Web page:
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SOMALIA WAR: UPDF Counters Soldiers’ Post-Traumatic Stress Disorder

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After several incidents of UPDF soldiers opening fire on their comrades or members of the public during or immediately after combat missions, the armed forces have conducted a two-week post-mission guidance and counselling session for its 24th battle group (UGABAG XXIV) that returned from Somalia earlier in May.

The Chief of Staff Land Force, Maj Gen Leopold Kyanda closed the program at UPDF Peace Support Operation Center in Nakaseke on Friday where he also officially welcomed back the 1,798 troops under the command of Col Jackson Kayanja.

Maj Gen Kyanda said the program was “very relevant in ensuring the forces recover from possible post-traumatic stress disorders” after being “involved in heavy combat and stressful environment for 12 months without the opportunity for annual leave” as opposed to those serving within Uganda who are entitled to 1-2 months of annual leave.

Maj Gen Kyanda further noted that the UPDF leadership included items within the two weeks’ program to enable the troops “benefit from other realities of the society and help them properly integrate into their respective communities.”

UPDF soldiers recently shot each other following a heated argument in Somalia.

The army is yet to provide an official statement on the incident which many attributed to accumulated stress.

Posttraumatic stress disorder (PTSD) can occur after a traumatic event such as combat, an assault, or a natural disaster.

While stress is common after a trauma, for those with PTSD reactions such as reliving an event in their mind and feeling distant or angry do not go away over time, and can even get worse.


In 2016, Sgt Isaac Obua shot dead seven of his colleagues inside Makindye Military Police Barracks in Kampala.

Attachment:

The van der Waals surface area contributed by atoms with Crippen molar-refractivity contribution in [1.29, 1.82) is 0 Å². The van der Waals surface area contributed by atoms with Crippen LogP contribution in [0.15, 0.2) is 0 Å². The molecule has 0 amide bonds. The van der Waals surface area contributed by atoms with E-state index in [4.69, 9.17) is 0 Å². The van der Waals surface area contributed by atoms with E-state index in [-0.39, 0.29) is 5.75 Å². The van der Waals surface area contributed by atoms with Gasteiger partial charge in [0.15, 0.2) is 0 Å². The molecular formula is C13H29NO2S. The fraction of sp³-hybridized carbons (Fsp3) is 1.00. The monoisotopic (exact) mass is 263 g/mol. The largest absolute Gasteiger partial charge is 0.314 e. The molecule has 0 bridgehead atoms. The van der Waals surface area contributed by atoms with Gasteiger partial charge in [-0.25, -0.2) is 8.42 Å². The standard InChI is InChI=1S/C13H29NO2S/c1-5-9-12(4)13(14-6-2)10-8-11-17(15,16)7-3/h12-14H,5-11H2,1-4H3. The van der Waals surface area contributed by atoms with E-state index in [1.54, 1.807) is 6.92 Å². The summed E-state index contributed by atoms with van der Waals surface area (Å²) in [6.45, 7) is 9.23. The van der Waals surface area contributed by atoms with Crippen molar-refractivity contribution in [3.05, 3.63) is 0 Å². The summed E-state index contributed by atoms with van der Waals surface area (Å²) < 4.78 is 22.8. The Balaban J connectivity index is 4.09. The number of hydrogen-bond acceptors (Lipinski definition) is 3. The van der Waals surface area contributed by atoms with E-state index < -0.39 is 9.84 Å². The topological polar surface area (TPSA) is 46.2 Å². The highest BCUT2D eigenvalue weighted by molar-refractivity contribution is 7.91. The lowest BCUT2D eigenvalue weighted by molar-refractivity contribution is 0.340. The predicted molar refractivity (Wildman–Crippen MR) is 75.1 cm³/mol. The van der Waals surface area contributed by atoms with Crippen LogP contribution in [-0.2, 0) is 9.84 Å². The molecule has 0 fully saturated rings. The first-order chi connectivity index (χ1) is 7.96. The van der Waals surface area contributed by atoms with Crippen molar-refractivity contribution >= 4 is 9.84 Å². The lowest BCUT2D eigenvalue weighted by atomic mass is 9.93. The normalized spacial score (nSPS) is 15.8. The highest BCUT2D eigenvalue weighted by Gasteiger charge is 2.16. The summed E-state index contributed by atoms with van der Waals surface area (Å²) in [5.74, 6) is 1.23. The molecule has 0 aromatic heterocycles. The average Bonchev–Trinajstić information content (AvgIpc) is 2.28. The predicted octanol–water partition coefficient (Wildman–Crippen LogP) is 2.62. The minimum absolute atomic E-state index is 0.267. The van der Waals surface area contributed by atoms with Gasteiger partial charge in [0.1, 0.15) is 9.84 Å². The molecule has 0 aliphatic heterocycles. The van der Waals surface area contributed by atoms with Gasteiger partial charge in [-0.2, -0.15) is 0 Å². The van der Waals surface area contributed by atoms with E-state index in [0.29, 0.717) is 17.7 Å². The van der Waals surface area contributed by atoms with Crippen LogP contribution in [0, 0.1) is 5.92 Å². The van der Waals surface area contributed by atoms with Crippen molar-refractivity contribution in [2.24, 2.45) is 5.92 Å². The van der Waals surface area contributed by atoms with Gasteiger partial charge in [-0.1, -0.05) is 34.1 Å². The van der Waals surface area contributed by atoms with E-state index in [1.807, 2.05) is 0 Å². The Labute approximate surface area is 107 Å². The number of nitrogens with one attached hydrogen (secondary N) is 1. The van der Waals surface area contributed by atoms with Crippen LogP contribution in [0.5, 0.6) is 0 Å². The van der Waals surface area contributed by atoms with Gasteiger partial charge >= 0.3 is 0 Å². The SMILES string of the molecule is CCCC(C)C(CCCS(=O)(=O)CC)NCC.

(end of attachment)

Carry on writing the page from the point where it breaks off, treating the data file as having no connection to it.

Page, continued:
Pte Isaac Newton Okello was in December 2018 convicted for killing a pregnant woman, her husband and son in Alebtong District and sentenced to 80 years imprisonment.

Herbert Rwakihembo (Photo Credit: Daily Monitor)

In December, 2012, L/Cpl Herbert Rwakihembo, attached to the Military Police, shot dead his fiancée, Irene Namuyaba and two others at Luzira.

In Somalia, Rwakihembo braved the hard life of a soldier on the battlefield in a situation of life and death. When his wife reportedly misused the money he sent to her, Rwakihembo lost his cool. When he was further informed that his wife had an affair with another man, Rwakihembo shot dead the woman.

Effect of PTSD

In earlier wars, PTSD was called “soldier’s heart,” “shell shock,” or “combat fatigue.” Today, doctors recognize the issues described by each of these terms as a distinct medical condition called posttraumatic stress disorder, or PTSD.

While PTSD can affect people who have experienced a wide range of life-threatening events, in Veterans the condition is commonly associated with combat trauma.

Uganda’s military units are active in Somalia

It has taken a significant toll on many war Veterans, including Iraq and Afghanistan Veterans.